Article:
I like to say that if the world has flattened the United States then industrial states like Michigan must be in a bowl. If we want to peak our heads above the rim we need to get these same computers in the hands of our children at the same time they are finding the hands of children around the world. If we want our children to be able to compete in a global economy we need leaders who understand how fast this new flattener will be upon us and are willing to act in making technologies like these available to our children. We need our governments, both state and national, to start thinking about providing not only the tool but the conduit to keep them connected, Internet access. Each and every student should have it and will need it to compete on a level playing field. Some might think that last sentence was over the top. Consider this excerpt from a report by the University of California, Santa Cruz. Are We Really a Nation Online? Ethnic and Racial Disparities in Access to Technology and Their Consequences.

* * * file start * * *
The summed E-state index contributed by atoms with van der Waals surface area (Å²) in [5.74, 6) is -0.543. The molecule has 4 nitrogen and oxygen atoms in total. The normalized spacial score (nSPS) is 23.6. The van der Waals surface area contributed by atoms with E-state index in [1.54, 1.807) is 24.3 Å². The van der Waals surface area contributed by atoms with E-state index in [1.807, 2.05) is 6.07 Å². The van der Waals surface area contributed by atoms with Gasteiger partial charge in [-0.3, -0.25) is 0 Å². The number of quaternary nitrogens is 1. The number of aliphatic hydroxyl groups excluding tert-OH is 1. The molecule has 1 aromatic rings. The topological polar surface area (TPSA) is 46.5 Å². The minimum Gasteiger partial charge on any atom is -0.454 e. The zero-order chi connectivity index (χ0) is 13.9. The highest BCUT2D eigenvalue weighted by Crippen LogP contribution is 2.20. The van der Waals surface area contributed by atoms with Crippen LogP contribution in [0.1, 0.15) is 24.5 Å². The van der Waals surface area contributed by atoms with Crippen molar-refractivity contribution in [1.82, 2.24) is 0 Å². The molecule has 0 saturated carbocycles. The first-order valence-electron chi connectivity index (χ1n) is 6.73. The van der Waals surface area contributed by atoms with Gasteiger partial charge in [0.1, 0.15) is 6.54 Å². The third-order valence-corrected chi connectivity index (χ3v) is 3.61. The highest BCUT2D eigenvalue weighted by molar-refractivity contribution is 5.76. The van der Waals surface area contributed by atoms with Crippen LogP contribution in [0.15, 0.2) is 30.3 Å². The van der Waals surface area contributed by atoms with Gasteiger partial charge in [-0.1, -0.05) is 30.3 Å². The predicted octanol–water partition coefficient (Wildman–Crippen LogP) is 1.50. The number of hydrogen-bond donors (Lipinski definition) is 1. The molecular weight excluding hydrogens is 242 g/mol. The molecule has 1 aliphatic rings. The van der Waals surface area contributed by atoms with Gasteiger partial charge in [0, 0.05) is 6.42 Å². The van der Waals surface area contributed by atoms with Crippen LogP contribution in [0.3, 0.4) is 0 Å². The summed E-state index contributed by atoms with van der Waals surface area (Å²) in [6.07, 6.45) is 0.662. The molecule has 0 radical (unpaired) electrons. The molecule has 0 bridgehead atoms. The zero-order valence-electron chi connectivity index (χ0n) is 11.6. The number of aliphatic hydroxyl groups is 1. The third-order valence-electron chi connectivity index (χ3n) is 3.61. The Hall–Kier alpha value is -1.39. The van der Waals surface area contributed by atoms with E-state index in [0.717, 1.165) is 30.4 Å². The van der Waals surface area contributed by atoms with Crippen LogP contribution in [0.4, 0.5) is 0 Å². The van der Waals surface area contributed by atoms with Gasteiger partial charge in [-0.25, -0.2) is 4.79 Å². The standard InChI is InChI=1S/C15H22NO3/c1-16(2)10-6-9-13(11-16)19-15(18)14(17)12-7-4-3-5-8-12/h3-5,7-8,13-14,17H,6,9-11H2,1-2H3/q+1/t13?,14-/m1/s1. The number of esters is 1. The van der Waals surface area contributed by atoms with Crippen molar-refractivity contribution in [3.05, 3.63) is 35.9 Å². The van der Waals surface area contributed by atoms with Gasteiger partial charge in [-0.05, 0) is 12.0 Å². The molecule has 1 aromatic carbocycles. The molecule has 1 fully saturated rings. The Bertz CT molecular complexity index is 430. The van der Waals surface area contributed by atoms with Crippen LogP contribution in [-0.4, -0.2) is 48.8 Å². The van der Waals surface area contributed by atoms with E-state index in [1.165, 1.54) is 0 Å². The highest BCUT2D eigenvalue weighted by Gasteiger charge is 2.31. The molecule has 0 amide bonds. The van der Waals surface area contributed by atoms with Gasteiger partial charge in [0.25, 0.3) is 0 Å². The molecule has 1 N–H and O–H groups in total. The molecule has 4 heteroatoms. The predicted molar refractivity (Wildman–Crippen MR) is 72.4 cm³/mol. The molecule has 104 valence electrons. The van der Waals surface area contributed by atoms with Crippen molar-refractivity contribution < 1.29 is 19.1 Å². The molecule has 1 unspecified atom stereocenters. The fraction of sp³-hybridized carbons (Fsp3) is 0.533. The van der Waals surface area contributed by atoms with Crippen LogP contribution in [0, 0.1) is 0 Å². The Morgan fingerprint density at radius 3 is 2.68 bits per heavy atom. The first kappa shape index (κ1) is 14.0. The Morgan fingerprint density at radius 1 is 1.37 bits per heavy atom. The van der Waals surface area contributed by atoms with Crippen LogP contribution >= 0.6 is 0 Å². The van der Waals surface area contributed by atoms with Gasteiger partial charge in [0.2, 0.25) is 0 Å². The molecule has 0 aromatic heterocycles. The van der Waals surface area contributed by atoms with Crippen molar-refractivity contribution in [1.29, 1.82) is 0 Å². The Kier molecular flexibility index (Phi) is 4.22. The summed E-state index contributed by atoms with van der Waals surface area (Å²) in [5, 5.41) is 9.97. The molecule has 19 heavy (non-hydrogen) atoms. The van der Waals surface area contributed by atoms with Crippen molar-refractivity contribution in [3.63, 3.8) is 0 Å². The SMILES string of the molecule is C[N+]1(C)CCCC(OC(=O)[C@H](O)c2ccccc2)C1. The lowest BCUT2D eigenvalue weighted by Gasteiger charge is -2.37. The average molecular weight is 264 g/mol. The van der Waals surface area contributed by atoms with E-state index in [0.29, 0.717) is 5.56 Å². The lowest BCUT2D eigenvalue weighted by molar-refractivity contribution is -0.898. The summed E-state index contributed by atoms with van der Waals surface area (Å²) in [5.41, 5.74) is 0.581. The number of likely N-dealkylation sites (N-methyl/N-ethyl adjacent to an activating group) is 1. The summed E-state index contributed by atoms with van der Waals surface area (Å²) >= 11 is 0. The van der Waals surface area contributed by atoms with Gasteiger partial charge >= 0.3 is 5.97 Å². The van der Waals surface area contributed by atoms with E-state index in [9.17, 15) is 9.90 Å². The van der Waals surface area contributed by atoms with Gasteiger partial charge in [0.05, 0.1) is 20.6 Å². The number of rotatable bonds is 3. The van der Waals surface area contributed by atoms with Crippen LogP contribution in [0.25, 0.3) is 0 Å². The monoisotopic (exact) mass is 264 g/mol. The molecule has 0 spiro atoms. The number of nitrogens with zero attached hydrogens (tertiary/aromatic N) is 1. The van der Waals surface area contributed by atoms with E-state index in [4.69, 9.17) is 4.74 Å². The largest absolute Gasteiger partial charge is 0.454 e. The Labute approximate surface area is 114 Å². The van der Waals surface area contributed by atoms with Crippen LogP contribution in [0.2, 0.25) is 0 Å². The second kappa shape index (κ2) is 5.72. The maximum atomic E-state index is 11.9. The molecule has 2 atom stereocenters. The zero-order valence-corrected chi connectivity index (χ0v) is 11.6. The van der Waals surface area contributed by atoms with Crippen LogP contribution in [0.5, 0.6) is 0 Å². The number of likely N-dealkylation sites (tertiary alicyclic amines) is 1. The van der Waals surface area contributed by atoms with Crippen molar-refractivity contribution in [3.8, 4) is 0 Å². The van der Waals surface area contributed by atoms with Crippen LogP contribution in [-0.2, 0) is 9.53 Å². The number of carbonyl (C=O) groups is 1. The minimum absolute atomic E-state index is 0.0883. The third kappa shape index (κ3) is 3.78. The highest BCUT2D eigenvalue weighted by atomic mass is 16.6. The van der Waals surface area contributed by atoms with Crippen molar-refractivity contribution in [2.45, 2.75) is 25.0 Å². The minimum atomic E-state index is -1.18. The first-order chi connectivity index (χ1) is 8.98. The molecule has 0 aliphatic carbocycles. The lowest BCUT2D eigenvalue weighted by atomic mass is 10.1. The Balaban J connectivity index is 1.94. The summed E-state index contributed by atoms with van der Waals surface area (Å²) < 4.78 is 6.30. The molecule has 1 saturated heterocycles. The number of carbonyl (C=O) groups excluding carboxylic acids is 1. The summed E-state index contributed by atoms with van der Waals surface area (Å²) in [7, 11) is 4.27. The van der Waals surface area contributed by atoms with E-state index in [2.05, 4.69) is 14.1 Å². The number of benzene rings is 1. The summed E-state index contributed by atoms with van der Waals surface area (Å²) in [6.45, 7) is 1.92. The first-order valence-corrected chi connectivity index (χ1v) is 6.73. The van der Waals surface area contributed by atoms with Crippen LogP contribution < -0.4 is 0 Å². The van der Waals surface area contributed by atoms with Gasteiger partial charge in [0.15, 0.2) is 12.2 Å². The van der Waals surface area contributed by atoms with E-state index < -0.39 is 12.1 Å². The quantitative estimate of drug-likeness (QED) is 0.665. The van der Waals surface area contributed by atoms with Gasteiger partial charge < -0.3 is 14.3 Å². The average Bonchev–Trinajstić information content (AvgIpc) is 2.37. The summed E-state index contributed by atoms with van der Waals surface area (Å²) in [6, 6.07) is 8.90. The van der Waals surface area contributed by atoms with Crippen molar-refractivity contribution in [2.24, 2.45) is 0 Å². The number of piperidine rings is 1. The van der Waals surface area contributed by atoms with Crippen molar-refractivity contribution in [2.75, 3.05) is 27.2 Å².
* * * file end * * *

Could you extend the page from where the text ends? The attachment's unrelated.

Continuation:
"We are clearly not all a 'nation online'. said Robert Fairlie, associate professor of economics at UCSC. “Twenty million children in the United States, have no computer access at home"

Access to a home computer increases the likelihood that children will graduate from high school, but blacks and Latinos are much less likely to have a computer at home than are whites, (and) they found the digital divide is even more pronounced among children than adults.

We must be proactive. Every student needs the same access to technology in order to have a chance in tomorrow's world. Take a close look at the laptop from MIT and form your own opinion. Here is a link to a short video by Andy Carvin of the unveiling in Tunis, Tunisia and this is the question. What role do you think our government should play in making $100 laptops and Internet connection available to every student in the United States? Take a few minutes and mull of what you have just read. I would love to hear what you believe.

Frank